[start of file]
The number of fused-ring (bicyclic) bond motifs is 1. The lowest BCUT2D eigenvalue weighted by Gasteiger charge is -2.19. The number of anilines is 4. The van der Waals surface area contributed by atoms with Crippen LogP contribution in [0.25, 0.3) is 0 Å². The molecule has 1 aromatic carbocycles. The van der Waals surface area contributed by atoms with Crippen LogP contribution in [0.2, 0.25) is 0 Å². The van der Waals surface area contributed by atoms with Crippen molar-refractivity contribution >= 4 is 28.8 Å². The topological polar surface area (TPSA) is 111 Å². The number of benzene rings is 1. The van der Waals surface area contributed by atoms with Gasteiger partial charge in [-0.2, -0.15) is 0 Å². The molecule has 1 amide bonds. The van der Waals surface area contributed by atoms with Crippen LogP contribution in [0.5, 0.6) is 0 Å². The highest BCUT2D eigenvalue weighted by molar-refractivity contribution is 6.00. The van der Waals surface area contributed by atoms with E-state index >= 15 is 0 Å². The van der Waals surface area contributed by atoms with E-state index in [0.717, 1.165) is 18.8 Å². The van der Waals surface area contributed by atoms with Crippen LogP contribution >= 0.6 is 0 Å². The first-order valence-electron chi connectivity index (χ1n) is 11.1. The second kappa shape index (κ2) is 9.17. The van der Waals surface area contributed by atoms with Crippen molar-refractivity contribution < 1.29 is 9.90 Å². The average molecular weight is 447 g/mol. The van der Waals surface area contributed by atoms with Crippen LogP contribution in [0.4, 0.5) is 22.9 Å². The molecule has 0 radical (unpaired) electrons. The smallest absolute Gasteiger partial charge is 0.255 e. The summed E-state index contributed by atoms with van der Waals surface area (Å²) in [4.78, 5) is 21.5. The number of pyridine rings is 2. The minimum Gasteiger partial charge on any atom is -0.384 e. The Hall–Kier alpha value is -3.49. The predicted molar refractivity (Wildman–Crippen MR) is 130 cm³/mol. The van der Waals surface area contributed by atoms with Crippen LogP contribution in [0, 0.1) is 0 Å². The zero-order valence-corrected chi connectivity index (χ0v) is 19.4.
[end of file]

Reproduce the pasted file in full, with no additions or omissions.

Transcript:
The number of fused-ring (bicyclic) bond motifs is 1. The lowest BCUT2D eigenvalue weighted by Gasteiger charge is -2.19. The number of anilines is 4. The van der Waals surface area contributed by atoms with Crippen LogP contribution in [0.25, 0.3) is 0 Å². The molecule has 1 aromatic carbocycles. The van der Waals surface area contributed by atoms with Crippen LogP contribution in [0.2, 0.25) is 0 Å². The van der Waals surface area contributed by atoms with Crippen molar-refractivity contribution >= 4 is 28.8 Å². The topological polar surface area (TPSA) is 111 Å². The number of benzene rings is 1. The van der Waals surface area contributed by atoms with Gasteiger partial charge in [-0.2, -0.15) is 0 Å². The molecule has 1 amide bonds. The van der Waals surface area contributed by atoms with Crippen LogP contribution in [0.5, 0.6) is 0 Å². The highest BCUT2D eigenvalue weighted by molar-refractivity contribution is 6.00. The van der Waals surface area contributed by atoms with E-state index >= 15 is 0 Å². The van der Waals surface area contributed by atoms with E-state index in [0.717, 1.165) is 18.8 Å². The van der Waals surface area contributed by atoms with Crippen LogP contribution >= 0.6 is 0 Å². The first-order valence-electron chi connectivity index (χ1n) is 11.1. The second kappa shape index (κ2) is 9.17. The van der Waals surface area contributed by atoms with Crippen molar-refractivity contribution < 1.29 is 9.90 Å². The average molecular weight is 447 g/mol. The van der Waals surface area contributed by atoms with Crippen LogP contribution in [0.4, 0.5) is 22.9 Å². The molecule has 0 radical (unpaired) electrons. The smallest absolute Gasteiger partial charge is 0.255 e. The summed E-state index contributed by atoms with van der Waals surface area (Å²) in [4.78, 5) is 21.5. The number of pyridine rings is 2. The minimum Gasteiger partial charge on any atom is -0.384 e. The Hall–Kier alpha value is -3.49. The predicted molar refractivity (Wildman–Crippen MR) is 130 cm³/mol. The van der Waals surface area contributed by atoms with Crippen LogP contribution in [0, 0.1) is 0 Å². The zero-order valence-corrected chi connectivity index (χ0v) is 19.4.